Did the unwelcome and insistent advances of Sgt. Christine Hertzel contribute to Officer Schindler’s suicide?
The widow of NYPD Officer Mathew Schindler, who committed suicide on February 13, 2012, has filed a lawsuit in the Queens Supreme Court alleging the suicide was precipitated by the unwanted and inappropriate sexual advances he faced from his superior officer, Sgt. Christine Hertzel at the 115th Precinct. DNAInfo.com reports,
After Schindler started at the 115th Precinct, Hertzel allegedly began demanding that he have sex with her. The lawsuit claims the two had sexual relations and Hertzel tied Schindler’s job happiness to keeping the hanky-panky going.
Hirtzel was Officer Schindler’s direct supervisor, and was in the position to control his assignments, make his schedule, and “affect the day-to-day condition of decedent’s employment,” according to the lawsuit. It also goes on to say that Schindler had informed Hertzel that “her unrelenting advances had left him depressed …[and] had caused him to contemplate suicide,” but Hirtzel was not willing to stop.
The lawsuit goes on to say that Officer Schindler understood that he would suffer “tangible detriment” in his career if he refused to submit to the sexual advances of Sgt. Hirtzel. According to DNAInfo.com, the lawsuit also claims Schindler had confronted Hertzel on the day of his suicide, telling her the sexual advances were “unwanted, repugnant and causing him psychic injury and suffering,” and he told her if they didn’t stop he was going to kill himself. The Associated Press reports,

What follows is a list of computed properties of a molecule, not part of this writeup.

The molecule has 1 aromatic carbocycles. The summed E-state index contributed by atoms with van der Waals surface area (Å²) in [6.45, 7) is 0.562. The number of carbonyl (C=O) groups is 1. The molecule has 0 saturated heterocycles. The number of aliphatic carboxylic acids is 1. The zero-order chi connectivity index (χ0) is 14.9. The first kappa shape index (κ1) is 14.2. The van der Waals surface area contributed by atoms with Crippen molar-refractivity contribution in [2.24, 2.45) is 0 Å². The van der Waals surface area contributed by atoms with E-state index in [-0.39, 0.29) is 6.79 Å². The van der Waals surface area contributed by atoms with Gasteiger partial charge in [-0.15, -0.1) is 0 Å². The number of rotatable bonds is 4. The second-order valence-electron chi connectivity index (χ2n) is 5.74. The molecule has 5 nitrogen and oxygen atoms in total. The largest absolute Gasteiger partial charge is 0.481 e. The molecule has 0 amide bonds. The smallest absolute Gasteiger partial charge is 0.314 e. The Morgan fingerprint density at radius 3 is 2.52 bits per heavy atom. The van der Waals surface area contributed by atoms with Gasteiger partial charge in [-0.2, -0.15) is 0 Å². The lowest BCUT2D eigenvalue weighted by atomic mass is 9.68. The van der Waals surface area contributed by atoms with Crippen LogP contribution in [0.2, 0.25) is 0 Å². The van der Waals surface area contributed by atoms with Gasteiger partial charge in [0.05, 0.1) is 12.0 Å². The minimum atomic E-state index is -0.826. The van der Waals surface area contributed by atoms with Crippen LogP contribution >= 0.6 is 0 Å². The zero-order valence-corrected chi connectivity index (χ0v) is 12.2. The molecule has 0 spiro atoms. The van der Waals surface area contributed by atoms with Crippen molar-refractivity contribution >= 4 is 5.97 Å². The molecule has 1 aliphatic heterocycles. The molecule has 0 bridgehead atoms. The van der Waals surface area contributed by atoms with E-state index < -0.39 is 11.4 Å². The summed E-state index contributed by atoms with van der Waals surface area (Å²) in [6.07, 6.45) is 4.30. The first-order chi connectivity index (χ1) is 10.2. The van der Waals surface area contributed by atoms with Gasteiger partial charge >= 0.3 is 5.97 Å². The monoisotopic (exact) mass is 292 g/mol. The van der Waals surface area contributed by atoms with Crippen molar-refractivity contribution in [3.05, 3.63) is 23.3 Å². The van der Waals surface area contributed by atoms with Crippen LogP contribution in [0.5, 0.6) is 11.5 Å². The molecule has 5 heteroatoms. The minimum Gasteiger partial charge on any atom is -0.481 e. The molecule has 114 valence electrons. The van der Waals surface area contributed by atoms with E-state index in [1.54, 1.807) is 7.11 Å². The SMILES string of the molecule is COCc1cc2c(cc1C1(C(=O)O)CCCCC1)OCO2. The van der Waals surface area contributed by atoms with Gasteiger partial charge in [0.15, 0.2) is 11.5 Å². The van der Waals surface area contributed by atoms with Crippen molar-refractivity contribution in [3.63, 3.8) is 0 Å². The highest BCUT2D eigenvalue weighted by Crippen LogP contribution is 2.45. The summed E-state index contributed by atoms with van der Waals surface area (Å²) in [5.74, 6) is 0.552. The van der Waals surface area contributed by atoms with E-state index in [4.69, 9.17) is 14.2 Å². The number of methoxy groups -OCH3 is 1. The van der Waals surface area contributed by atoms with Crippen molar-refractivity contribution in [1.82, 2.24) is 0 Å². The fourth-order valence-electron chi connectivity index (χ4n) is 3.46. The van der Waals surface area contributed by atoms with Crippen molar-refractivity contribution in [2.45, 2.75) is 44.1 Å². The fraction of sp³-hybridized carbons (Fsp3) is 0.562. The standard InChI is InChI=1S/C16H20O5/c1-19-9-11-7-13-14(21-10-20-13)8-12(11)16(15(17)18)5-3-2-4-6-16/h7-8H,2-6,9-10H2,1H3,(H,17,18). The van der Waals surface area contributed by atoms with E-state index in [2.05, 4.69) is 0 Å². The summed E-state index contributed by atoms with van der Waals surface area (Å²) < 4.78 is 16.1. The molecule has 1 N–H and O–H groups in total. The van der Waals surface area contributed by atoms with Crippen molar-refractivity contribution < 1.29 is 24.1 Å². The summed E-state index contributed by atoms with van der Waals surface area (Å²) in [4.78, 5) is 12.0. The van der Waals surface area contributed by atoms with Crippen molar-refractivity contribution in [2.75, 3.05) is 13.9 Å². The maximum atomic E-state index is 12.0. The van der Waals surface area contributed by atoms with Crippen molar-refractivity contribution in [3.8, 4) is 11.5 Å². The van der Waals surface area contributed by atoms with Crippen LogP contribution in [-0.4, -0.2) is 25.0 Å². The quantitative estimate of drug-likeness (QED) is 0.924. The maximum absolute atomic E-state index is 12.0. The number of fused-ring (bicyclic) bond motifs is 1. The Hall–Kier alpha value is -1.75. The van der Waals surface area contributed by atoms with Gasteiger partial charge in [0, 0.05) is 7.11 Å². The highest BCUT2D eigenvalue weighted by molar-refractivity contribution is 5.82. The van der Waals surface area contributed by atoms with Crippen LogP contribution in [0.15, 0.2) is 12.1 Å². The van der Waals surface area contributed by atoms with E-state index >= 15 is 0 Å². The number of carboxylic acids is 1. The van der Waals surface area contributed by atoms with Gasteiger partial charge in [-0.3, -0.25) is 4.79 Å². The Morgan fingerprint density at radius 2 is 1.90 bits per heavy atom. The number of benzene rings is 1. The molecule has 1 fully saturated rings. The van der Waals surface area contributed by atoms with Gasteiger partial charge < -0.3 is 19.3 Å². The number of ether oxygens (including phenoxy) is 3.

Hirtzel refused to break of the affair but let him leave the stationhouse with his service weapon, according to the court papers. The sergeant reported the suicide threat to a captain and confessed to an affair with the officer, the papers say.
The captain then allegedly attempted “to rectify the hostile work environment and persuade him against suicide” by calling the officer.
The lawsuit does not specify what his widow, Gina, is demanding, but it does state that she believes Hertzel’s unwanted sexual advances violated her husband’s civil rights.
Although the sexual harassment may have been what finally pushed Officer Schindler to take his own life, it is important to remember that there is almost never one thing and one thing alone that drives a person to commit suicide. Many different factors play a role in such cases, and while it’s probable that the pressure and guilt of the unwanted advances and the forced sexual relationship with his supervising officer played a large part in his decision, the blame cannot be laid solely in her lap.
However, with that being said, it is vitally important that people understand that sexual harassment in the work place is not exclusively a man-on-woman crime. Women are just as capable of using their authority to control and manipulate and destroy people’s lives as men are. Unfortunately, there are fewer avenues for men to follow to make it stop, and in our culture today a man may chose not to say anything, for fear of being ridiculed or emasculated by his peers.
Do you think if this had been a case of a man harassing a woman to the point of suicide it would have received more media attention?